# Predicting the future of arbitrary functions

Let $$S$$ be any non-empty set. If you have a function $$f\colon \mathbb{R} \to S$$ and you tell me its values on an interval $$(-\infty,t)$$, can I predict which value it will have at the time $$t$$? If the function is continuous, then of course I can; and in general not. Now interestingly, if you ask not me but Hardin and Taylor, then they can predict $$f(t)$$ for almost all $$t$$ knowing only the values of $$f$$ before the time $$t$$!

Let me make their result explicit. Denote by $$S^\mathbb{R}_\bullet$$ the set of all functions $$f\colon (-\infty,t_f) \to S$$; note that the domain $$(-\infty,t_f)$$ depends on the function $$f$$. We call any mapping $$P\colon S^\mathbb{R}_\bullet \to S$$ an $$S$$-predictor: if we throw any function $$f\colon (-\infty,t_f) \to S$$ into $$P$$, then the result $$P(f)$$ is the attempt to predict which value $$f$$ will take at the time $$t_f \in \mathbb{R}$$.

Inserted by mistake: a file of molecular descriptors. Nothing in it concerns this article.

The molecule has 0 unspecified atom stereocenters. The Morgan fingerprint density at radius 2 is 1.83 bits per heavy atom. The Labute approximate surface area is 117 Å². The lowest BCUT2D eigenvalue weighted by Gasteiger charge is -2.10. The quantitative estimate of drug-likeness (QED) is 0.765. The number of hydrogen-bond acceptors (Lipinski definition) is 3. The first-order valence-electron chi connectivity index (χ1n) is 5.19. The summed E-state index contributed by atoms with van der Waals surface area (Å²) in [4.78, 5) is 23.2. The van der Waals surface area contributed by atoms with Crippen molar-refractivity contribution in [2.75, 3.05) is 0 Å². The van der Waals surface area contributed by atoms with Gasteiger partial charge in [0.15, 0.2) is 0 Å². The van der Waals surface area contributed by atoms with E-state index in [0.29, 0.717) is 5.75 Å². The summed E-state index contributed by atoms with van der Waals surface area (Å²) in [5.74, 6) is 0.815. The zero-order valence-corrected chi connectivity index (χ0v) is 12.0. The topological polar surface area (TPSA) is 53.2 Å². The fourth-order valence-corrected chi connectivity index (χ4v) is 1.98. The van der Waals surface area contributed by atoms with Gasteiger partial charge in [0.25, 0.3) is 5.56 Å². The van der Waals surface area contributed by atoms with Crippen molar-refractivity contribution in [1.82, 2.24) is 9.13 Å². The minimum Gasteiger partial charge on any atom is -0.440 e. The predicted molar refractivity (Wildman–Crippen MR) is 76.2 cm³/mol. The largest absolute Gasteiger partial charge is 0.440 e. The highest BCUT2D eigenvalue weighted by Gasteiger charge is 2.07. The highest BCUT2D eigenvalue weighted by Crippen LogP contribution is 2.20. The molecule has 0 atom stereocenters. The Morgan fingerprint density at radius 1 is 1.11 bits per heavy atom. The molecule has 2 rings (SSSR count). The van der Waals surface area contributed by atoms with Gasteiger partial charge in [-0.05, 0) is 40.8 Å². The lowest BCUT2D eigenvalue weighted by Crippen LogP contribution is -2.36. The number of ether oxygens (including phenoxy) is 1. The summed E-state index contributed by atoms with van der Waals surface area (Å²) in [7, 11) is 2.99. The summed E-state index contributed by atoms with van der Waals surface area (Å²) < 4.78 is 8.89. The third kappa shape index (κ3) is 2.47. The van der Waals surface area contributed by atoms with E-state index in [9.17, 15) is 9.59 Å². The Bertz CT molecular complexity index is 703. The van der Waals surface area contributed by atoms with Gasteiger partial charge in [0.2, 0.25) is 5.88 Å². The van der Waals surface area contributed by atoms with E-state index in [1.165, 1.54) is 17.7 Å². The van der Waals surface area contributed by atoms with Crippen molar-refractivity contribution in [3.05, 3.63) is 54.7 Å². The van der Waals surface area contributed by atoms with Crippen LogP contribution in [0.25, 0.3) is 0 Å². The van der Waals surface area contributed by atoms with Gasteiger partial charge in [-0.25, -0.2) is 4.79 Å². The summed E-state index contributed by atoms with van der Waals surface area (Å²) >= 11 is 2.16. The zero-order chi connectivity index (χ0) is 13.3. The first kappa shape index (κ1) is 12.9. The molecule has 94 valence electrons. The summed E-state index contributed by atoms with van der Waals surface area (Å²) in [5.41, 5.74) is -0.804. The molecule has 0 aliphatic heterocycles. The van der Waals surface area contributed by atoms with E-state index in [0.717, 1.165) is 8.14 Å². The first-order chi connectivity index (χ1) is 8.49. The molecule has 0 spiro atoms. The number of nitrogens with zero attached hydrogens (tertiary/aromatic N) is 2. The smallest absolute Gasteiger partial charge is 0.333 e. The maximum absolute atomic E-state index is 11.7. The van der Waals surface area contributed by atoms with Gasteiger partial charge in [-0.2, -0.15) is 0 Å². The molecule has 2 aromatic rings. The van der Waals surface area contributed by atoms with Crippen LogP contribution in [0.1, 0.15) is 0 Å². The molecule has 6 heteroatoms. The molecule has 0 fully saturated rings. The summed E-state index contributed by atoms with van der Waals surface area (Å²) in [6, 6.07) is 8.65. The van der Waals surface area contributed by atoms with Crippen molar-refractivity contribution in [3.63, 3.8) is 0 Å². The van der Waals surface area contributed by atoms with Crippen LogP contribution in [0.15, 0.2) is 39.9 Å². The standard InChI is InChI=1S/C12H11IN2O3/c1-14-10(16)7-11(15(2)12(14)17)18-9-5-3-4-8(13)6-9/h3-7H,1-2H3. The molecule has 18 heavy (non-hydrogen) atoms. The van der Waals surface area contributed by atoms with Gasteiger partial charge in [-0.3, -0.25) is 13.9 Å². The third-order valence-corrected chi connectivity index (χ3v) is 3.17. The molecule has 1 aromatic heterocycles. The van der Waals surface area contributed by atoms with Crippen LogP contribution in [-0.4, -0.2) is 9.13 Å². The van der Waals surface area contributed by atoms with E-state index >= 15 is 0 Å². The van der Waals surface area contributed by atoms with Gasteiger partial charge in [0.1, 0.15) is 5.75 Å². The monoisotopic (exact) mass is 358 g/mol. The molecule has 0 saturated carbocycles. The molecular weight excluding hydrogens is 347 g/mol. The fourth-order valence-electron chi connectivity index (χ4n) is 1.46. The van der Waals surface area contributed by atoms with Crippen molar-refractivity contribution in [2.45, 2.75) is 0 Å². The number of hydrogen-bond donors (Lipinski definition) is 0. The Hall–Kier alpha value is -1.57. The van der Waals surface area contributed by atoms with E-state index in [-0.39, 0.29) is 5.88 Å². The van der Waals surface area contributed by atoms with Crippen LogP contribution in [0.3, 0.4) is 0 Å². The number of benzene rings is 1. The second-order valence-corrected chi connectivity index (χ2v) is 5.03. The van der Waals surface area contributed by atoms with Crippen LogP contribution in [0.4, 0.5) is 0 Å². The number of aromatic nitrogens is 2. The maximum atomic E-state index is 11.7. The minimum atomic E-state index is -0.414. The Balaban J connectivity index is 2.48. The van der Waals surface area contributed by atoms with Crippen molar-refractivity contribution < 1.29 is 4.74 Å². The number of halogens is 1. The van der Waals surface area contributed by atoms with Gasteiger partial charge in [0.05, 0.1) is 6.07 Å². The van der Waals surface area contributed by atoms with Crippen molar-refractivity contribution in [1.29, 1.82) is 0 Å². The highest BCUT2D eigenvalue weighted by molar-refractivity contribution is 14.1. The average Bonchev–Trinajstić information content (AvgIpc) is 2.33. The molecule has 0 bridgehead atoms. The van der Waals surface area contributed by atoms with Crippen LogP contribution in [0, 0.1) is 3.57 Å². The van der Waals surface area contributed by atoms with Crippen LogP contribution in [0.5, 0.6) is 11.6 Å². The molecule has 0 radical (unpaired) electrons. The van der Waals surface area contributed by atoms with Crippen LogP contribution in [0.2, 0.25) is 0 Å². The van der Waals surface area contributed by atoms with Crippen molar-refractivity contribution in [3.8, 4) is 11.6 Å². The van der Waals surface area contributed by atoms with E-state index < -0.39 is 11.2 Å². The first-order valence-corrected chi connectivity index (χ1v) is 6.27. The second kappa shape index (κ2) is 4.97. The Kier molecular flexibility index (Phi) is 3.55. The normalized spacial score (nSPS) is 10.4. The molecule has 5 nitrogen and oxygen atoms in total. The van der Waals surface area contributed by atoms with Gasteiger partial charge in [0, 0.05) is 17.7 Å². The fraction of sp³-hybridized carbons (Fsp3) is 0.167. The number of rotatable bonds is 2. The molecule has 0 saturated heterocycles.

We can now ask for which functions $$F\colon \mathbb{R} \to S$$ and which times $$t \in \mathbb{R}$$ the equality $P(F|_{(-\infty,t)}) = F(t)$ hold true. The result of Hardin and Taylor is that for every set $$S$$ there exists an $$S$$-predictor for which this equality holds true for all functions $$F\colon \mathbb{R} \to S$$ for almost all times $$t \in \mathbb{R}$$ (where the measure-zero set of `bad’ predictions depends on the function $$F$$).

Reference: Hardin-Taylor, A Peculiar Connection between the Axiom of Choice and Predicting the Future, The American Mathematical Monthly vol. 115 (2008).

Posted on